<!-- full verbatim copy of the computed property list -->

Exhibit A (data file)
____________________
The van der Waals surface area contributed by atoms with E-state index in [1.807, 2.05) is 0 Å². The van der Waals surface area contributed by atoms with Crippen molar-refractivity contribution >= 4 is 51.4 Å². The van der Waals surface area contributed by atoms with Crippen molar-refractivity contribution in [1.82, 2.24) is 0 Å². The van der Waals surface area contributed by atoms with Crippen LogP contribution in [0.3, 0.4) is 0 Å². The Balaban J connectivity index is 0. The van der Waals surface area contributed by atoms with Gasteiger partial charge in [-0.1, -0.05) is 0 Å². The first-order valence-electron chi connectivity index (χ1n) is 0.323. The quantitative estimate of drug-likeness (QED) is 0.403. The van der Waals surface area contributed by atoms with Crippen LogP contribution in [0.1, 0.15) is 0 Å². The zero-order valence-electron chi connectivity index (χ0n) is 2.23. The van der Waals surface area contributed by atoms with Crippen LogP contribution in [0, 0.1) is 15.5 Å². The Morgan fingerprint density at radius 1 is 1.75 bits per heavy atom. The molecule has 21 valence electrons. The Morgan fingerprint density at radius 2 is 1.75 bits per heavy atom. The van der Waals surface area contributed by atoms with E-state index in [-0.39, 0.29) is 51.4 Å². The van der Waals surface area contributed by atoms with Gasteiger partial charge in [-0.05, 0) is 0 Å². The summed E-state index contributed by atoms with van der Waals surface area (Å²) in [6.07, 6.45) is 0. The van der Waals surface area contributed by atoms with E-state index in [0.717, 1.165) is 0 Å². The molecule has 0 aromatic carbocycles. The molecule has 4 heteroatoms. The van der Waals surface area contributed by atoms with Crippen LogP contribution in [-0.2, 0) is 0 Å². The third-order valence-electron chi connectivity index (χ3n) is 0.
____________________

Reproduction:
The van der Waals surface area contributed by atoms with E-state index in [1.807, 2.05) is 0 Å². The van der Waals surface area contributed by atoms with Crippen molar-refractivity contribution >= 4 is 51.4 Å². The van der Waals surface area contributed by atoms with Crippen molar-refractivity contribution in [1.82, 2.24) is 0 Å². The van der Waals surface area contributed by atoms with Crippen LogP contribution in [0.3, 0.4) is 0 Å². The Balaban J connectivity index is 0. The van der Waals surface area contributed by atoms with Gasteiger partial charge in [-0.1, -0.05) is 0 Å². The first-order valence-electron chi connectivity index (χ1n) is 0.323. The quantitative estimate of drug-likeness (QED) is 0.403. The van der Waals surface area contributed by atoms with Crippen LogP contribution in [0.1, 0.15) is 0 Å². The zero-order valence-electron chi connectivity index (χ0n) is 2.23. The van der Waals surface area contributed by atoms with Crippen LogP contribution in [0, 0.1) is 15.5 Å². The Morgan fingerprint density at radius 1 is 1.75 bits per heavy atom. The molecule has 21 valence electrons. The Morgan fingerprint density at radius 2 is 1.75 bits per heavy atom. The van der Waals surface area contributed by atoms with E-state index in [-0.39, 0.29) is 51.4 Å². The van der Waals surface area contributed by atoms with Gasteiger partial charge in [-0.05, 0) is 0 Å². The summed E-state index contributed by atoms with van der Waals surface area (Å²) in [6.07, 6.45) is 0. The van der Waals surface area contributed by atoms with E-state index in [0.717, 1.165) is 0 Å². The molecule has 0 aromatic carbocycles. The molecule has 4 heteroatoms. The van der Waals surface area contributed by atoms with Crippen LogP contribution in [-0.2, 0) is 0 Å². The third-order valence-electron chi connectivity index (χ3n) is 0.